Spring is a time when people should be outside enjoying the pleasant weather. For many, however, the season is spent cooped up indoors dealing with sneezing, coughing, stuffy nose, and watery eyes. It almost sounds like a continuation of flu season, but the real culprit is hay fever. Pollen is prevalent this time of year, with the fine yellow powder coming from trees, weeds, grasses, and flowers. It’s carried by the wind, which then leaves the dusty debris all over the place, covering houses, cars, and everything else outside. It all adds up to a season of suffering for those with hay fever and pollen allergies, but there are ways to minimize one’s exposure to the sickening substance. Here are some of our favorite pollen prevention tips.
Pollen enters the home through open windows and doors, where it quickly settles on all types of surfaces, including fabrics and linens. Curling up in a pollen-coated blanket or laying your head on a pollen-dusted pillow, then, provides direct contact to the allergen, allowing it access to your eyes, nose, and mouth. To limit exposure, frequently replace bathroom and kitchen linens and replace and wash bed sheets every few days. And when drying clothes, run them through the dryer instead of hanging them outside where they will only pick up more pollen.
The amount of pollen in the air changes each day, so regularly check weather reports and various online resources that give you the updated count. Knowing when pollen levels are especially high will help you reschedule outdoor chores for days when conditions are more favorable. Additionally, pollen is usually at its peak from the morning through early afternoon, so limit your outside activities during those hours.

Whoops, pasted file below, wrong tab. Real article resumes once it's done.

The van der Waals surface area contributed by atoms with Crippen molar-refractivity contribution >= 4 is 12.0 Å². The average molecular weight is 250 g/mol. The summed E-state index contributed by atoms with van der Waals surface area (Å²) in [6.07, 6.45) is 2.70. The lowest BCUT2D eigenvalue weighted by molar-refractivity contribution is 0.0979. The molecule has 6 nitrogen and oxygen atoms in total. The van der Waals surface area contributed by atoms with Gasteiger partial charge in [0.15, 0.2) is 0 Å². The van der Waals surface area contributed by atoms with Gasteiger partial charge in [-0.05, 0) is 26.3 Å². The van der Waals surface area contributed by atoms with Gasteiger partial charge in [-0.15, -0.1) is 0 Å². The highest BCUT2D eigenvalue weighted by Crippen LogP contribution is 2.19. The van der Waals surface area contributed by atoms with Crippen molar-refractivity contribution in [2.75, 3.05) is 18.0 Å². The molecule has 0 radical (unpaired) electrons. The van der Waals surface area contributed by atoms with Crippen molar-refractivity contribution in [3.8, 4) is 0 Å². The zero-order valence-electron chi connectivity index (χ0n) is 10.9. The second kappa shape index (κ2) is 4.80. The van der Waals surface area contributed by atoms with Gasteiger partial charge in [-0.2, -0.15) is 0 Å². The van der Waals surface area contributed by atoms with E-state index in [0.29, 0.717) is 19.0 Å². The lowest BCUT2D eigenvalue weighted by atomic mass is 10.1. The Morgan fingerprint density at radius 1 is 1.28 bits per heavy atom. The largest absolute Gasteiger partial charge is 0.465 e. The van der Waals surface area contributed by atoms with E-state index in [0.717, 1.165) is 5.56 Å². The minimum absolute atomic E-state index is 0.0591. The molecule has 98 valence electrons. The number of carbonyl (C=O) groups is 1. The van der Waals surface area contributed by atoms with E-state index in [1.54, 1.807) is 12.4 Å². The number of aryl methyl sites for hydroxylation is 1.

Tall grasses tend to produce more pollen, so keep your lawn mowed and the grass height on the shorter side. Of course, cutting the grass will release more pollen into the air, so it’s best if you can find another individual to do the mowing if you suffer from hay fever. If no one is available, wear a particulate mask to prevent breathing in allergens, and consider wearing eye protection, as well.
Touching your face is a good way to get sick, but it also helps to increase allergy problems. If you’ve been outside, there’s a good chance that pollen is on your hands, so be sure to wash them before touching or scratching your face. Even just brushing a hand across the forehead will leave pollen residue, and if warm temperatures or an increased activity level causes you to sweat, those allergens will be directed down your face toward the eyes, resulting in swelling, itching, and watering.
There is no better way to remove pollen from your property than by power washing your home. Sure, the rain will eventually wash some of it away, but some facades might not see much direct rainfall, and it certainly won’t be removing pollen deposits under awnings, eaves or in other hard-to-reach areas. And really, it’s in those nooks and crannies where pollen accumulates the most.
We strongly advise having your home washed every spring, and if you haven’t done so yet, now is the perfect time. With a Peak Power Wash cleaning, our technicians will have your home sparkling clean before you know it. That means no more pollen, dirt, mildew, or any other unwanted substance on your home. If you’re in need of a power washing in Maryland or Central Pennsylvania, call us for a free estimate!